Zinfandel is native to Croatia and was later planted in Italy but California is where the variety became a hot shot. Zinfandel is able to produce large yields in hot climates and quickly became a darling of miners during the Gold Rush, thanks in part to the hard working Italian Americans that ran boarding houses. More than a century and a half later, the world still loves Zin. The number of California wineries producing serious Zinfandel has proliferated. Hillside vineyards are perfect because of the well drained soil. Warm viticultural areas, rather than hot climates, have been sought to avoid raisins and excess alcohol. Viticulturalists have started limiting yields to concentrate all the vines energy into fewer grape clusters and vintners have started to use French oak barrels. The results have been so successful that Zinfandel plantings now include Australia, South Africa and even Hermitage, in the northern Rhone. Navarro has long term contracts with five family-owned vineyards planted between 1930 and 1969 on well drained hillsides; the warm climate is moderated by the Russian River allowing the grapes to ripen without excess raisining.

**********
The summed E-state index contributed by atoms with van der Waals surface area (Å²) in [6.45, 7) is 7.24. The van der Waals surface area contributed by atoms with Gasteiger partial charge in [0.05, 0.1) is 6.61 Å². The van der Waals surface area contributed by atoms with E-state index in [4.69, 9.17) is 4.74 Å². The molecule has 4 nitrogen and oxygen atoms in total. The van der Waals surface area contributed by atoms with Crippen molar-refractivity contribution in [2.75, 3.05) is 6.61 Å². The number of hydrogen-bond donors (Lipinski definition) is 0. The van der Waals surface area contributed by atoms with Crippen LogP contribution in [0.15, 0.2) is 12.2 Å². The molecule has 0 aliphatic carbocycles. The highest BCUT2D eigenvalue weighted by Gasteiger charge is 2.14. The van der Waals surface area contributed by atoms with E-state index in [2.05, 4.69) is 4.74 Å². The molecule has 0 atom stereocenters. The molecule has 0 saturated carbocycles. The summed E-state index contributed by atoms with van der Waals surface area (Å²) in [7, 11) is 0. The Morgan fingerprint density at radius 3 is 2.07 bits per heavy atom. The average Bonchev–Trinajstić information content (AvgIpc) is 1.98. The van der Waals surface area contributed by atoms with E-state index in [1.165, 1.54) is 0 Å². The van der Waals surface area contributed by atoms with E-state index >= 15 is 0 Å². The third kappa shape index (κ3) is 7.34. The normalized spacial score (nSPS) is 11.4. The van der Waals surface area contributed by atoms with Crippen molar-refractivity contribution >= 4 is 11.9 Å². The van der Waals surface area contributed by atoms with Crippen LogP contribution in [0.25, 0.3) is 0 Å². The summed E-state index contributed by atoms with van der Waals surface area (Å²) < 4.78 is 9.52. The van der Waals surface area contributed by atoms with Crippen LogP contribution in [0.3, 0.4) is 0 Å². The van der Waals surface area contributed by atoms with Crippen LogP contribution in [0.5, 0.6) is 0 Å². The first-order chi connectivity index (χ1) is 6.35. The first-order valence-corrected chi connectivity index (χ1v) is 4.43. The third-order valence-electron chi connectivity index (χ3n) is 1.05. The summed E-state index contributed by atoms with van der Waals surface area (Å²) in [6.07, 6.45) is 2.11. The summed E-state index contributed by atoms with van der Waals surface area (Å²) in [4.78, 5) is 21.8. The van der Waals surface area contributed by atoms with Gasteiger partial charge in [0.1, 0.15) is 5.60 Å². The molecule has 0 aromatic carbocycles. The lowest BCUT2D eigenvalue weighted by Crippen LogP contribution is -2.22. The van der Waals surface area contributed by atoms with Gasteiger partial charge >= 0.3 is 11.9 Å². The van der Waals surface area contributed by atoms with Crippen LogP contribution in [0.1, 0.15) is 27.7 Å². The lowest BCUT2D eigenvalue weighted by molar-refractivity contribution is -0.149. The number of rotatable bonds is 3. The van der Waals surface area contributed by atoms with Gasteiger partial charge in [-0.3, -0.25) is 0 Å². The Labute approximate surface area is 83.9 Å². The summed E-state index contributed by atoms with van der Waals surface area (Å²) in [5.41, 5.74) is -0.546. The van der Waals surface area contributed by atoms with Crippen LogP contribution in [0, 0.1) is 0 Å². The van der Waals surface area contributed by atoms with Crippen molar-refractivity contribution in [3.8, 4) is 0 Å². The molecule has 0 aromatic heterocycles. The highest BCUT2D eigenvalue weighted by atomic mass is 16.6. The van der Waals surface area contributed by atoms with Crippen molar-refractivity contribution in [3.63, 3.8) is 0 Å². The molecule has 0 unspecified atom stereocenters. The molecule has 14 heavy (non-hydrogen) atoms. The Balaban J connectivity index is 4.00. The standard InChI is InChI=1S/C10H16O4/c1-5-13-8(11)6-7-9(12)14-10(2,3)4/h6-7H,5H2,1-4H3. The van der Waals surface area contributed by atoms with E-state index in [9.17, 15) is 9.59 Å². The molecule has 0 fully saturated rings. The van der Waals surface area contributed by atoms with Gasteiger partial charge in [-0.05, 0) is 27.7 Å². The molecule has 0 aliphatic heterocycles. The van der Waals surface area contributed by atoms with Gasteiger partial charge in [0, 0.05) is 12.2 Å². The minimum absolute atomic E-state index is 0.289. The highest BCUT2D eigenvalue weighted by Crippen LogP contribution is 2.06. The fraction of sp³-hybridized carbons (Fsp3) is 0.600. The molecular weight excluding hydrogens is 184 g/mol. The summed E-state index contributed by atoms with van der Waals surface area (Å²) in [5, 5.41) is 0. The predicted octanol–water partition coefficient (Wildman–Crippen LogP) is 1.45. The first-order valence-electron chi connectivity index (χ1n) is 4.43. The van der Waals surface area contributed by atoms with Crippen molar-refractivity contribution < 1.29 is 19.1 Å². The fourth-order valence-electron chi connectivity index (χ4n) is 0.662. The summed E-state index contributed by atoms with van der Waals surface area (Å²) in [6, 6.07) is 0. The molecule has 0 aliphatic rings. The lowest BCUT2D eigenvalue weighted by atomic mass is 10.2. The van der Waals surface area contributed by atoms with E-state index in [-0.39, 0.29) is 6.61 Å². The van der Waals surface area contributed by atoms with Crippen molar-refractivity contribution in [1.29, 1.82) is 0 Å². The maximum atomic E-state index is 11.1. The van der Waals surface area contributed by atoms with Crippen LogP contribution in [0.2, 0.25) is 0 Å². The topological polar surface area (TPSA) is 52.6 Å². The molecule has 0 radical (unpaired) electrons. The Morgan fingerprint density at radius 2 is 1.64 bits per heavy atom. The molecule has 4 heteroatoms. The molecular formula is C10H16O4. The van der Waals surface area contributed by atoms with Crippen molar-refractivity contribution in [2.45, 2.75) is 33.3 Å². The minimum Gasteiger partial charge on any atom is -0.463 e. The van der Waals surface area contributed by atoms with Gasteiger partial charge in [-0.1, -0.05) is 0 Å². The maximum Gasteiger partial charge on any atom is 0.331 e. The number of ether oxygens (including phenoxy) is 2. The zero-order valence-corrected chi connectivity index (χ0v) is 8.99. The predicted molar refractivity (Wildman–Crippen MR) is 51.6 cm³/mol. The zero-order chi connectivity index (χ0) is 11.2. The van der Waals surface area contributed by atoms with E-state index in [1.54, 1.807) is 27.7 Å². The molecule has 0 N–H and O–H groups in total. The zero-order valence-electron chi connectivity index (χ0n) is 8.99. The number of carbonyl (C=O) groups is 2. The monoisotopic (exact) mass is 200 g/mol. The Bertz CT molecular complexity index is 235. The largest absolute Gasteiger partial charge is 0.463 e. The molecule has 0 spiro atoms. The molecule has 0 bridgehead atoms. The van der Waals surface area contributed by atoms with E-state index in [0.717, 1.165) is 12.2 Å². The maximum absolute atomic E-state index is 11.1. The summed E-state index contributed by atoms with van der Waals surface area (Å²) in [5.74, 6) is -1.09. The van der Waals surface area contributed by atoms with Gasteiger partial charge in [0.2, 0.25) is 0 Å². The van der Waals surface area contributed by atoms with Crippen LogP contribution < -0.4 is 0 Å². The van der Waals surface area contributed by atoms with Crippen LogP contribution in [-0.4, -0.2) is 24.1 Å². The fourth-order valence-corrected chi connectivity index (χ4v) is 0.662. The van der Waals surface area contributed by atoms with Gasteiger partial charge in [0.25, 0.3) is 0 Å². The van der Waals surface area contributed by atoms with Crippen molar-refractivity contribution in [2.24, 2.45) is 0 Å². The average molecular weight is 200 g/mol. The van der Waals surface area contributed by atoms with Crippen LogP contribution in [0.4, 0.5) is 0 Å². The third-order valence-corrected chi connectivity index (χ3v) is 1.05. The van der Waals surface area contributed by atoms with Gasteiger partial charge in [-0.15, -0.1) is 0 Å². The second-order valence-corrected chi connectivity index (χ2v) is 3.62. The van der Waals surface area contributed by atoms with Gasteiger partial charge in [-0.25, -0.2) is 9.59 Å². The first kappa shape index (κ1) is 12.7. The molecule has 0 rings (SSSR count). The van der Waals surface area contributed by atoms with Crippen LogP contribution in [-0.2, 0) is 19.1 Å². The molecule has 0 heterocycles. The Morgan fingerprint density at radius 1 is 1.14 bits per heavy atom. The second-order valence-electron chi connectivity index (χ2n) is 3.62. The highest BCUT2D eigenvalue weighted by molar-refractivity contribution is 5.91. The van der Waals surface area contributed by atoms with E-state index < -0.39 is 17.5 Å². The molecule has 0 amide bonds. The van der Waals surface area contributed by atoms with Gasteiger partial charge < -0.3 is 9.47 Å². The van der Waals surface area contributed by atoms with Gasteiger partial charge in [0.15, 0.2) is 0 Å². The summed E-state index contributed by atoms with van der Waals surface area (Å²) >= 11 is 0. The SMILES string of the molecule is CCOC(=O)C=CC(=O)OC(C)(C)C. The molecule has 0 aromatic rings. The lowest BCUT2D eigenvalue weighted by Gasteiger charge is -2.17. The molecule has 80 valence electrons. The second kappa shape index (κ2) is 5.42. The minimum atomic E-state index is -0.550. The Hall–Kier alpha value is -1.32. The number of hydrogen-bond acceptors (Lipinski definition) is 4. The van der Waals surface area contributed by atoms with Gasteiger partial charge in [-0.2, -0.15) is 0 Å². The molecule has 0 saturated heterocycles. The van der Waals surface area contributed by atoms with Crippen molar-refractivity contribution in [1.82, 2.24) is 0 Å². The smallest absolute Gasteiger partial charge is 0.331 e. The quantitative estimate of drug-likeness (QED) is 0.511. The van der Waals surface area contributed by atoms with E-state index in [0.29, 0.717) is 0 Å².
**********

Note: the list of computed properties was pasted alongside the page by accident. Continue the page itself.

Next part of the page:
During Prohibition hillside Zinfandel vineyards were popular because they hid the clandestine crop. Today hillside Zin vineyards are popular because the soils are thin and the slopes drain well.
Jim makes sure that only the best lots of Navarro Zinfandel went into this wine and the rest was relegated to our house red, Navarrouge.
The wine was fermented in open top tanks, punched down by hand, and aged ten months in seasoned French oak barrels. "Exceptional. Bright, zesty aroma of raspberry jam, hints of spice and superb handling of tannins so the wine is succulent and still crisp, so it will work with rustic meat dishes. A bargain!" -VintageExperiences.com Gold Medal winner. Best of Class.
Don't wear party clothes to punch down Zin; it's dirty but heady work.